Review of ‘Picture the Past Website’ (2), by Neil Bettridge

This review is by Julie Bunting, and was published originally in The Peak Advertiser, the Peak District's local free newspaper, and is reproduced with Julie's kind permission.

by Neil Bettridge
Published in hardback by Breedon Books
ISBN 1-85983-642-2 (2008)

For the past five years, an online treasure trove of images has been accessible to all via the Picture the Past website. Neil Bettridge, an archivist for almost 25 years, has now assembled a wonderfully evocative selection of these pictures for publication.

Chapter headings range from Growing Up to Life on the Land to Wicked Weather, displaying life in the Peak District through everyday scenes, views and portraits dating back even beyond the early days of photography to centuries-old prints. Nevertheless, many choices will be within living memory of our readers: Tissington sheep dipping around 1980; tractors at Megdale in Matlock c1950 - turning the land that now lies under the new supermarket development; a thronged Bakewell livestock market on its old site; a long queue for bread in Buxton during the bakers' strike of 1974; children at their desks - as few as eight pupils in one country classroom - and long-lost shops of nostalgic memory all around the Peak. Village post offices are still open, doorstep deliveries of bottled milk arrive by horse and cart, and a clog maker takes a short break for the camera. Lead ore is being drawn up a mining shaft at Bradwell; peas are being canned at a factory in Calver and cotton is spun again at Litton Mill.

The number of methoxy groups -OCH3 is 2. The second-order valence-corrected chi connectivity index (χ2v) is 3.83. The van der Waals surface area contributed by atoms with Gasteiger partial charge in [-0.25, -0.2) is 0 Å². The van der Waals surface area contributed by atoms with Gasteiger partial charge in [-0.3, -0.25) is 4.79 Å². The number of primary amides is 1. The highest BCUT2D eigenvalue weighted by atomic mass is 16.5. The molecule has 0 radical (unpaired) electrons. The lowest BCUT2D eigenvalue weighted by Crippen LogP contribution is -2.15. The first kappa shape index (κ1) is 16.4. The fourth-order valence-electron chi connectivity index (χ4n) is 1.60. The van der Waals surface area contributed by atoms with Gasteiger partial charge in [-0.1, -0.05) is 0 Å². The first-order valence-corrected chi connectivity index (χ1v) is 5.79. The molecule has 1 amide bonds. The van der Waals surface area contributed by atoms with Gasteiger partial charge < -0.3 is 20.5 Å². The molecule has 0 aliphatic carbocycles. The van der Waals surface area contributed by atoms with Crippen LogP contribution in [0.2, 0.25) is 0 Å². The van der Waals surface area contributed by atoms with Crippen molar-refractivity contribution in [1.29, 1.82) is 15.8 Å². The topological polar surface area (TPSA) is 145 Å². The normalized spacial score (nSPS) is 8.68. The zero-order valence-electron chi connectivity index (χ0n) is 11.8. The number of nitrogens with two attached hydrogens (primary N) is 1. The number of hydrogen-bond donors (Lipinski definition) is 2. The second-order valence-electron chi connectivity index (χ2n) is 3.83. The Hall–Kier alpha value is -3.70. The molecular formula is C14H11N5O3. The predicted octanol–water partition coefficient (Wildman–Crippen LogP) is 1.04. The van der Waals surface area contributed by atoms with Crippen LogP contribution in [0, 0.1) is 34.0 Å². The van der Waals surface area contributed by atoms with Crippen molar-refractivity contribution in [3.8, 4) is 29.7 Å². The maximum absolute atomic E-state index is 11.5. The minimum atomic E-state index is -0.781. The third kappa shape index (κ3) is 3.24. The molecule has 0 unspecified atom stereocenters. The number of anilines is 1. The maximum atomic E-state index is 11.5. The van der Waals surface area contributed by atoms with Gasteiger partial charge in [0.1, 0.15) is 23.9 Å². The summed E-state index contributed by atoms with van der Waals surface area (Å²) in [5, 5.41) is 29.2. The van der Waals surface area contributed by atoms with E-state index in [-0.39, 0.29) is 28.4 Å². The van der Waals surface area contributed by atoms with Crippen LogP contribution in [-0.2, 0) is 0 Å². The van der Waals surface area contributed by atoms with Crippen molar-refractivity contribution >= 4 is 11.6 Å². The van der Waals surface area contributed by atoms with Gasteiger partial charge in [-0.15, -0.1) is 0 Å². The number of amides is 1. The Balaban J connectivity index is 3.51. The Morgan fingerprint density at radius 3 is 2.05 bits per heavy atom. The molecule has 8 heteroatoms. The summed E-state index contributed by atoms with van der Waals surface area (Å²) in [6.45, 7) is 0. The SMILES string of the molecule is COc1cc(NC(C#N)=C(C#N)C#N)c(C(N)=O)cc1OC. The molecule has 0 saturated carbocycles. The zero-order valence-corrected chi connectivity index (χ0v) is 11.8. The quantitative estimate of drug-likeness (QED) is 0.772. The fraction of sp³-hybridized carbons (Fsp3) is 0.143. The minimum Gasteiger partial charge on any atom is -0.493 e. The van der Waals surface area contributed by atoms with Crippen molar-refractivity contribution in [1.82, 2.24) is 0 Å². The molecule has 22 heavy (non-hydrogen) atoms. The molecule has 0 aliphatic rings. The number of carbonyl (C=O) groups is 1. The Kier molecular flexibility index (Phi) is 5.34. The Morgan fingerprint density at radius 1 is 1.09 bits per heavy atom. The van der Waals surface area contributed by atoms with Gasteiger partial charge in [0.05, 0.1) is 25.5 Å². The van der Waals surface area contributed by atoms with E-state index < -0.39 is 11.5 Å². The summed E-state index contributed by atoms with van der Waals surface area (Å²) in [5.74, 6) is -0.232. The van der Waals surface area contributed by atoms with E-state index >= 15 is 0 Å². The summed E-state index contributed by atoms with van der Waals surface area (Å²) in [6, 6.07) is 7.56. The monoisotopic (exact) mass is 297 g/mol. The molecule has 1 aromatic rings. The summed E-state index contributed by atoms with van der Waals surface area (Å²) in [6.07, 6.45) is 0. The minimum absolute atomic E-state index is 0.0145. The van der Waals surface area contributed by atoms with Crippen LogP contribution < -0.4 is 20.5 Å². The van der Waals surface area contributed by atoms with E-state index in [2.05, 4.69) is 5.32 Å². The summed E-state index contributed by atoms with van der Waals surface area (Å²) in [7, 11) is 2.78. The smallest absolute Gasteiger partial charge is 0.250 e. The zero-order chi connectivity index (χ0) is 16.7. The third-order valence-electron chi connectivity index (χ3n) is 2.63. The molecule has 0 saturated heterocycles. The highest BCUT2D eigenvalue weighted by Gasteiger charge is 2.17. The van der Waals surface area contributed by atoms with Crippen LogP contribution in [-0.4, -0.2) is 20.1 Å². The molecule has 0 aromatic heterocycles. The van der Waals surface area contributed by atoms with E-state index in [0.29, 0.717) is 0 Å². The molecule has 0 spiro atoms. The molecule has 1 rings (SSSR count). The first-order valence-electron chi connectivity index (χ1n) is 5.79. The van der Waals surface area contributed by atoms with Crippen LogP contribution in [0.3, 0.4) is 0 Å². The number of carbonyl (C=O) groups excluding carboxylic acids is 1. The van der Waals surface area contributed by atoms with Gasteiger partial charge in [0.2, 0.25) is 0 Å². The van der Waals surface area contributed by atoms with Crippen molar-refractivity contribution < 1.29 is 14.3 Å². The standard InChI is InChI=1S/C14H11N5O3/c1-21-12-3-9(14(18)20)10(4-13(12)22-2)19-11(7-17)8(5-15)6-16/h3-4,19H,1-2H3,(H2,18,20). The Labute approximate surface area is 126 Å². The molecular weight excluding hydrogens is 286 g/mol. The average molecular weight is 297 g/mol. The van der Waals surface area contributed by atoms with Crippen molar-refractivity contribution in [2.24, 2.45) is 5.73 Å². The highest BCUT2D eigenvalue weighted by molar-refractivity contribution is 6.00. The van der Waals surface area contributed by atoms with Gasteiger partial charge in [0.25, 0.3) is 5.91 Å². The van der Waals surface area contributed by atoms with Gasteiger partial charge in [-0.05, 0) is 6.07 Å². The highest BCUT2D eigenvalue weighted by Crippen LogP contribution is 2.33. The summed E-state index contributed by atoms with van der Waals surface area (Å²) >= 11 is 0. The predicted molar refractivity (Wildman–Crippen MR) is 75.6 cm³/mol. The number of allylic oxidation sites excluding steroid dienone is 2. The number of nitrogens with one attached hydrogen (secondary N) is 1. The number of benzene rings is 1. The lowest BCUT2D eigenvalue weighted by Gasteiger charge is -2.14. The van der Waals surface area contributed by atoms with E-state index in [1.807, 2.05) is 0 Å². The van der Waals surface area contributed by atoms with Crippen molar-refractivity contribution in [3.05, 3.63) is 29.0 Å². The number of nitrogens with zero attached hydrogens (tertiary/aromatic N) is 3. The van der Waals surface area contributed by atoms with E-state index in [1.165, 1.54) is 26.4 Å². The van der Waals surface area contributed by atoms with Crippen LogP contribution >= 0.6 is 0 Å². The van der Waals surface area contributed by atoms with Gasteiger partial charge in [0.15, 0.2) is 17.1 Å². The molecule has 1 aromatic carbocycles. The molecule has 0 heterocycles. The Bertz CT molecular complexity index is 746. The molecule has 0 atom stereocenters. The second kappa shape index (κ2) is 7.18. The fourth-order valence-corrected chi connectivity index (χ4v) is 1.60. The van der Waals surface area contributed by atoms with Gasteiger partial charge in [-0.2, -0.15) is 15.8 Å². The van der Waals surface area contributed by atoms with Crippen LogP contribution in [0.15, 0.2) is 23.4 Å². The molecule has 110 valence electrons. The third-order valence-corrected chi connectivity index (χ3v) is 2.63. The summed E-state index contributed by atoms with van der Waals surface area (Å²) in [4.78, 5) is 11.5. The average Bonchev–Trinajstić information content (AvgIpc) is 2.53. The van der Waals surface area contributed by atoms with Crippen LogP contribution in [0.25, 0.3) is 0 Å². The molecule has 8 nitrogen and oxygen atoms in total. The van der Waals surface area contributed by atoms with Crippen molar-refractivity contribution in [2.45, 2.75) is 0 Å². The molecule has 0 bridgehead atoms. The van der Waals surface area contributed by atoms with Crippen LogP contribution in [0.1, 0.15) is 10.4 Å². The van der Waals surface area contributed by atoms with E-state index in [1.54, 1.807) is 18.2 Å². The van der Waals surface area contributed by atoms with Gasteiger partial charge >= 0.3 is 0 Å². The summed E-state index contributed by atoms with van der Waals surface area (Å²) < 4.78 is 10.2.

Covering 224 pages, the images are of no mean size, the vast majority being allocated either a half or full page. Based on attentive research, the accompanying information is generous and sometimes extraordinary - Chuck Berry surrounded by Hell's Angels in Buxton? Yes, really. Many images wear their descriptions lightly, for instance the Taddington maypole dancers from an era when, Neil reminds us, 'the term pole-dancing had a much more innocent flavour.'

Review by Julie Bunting

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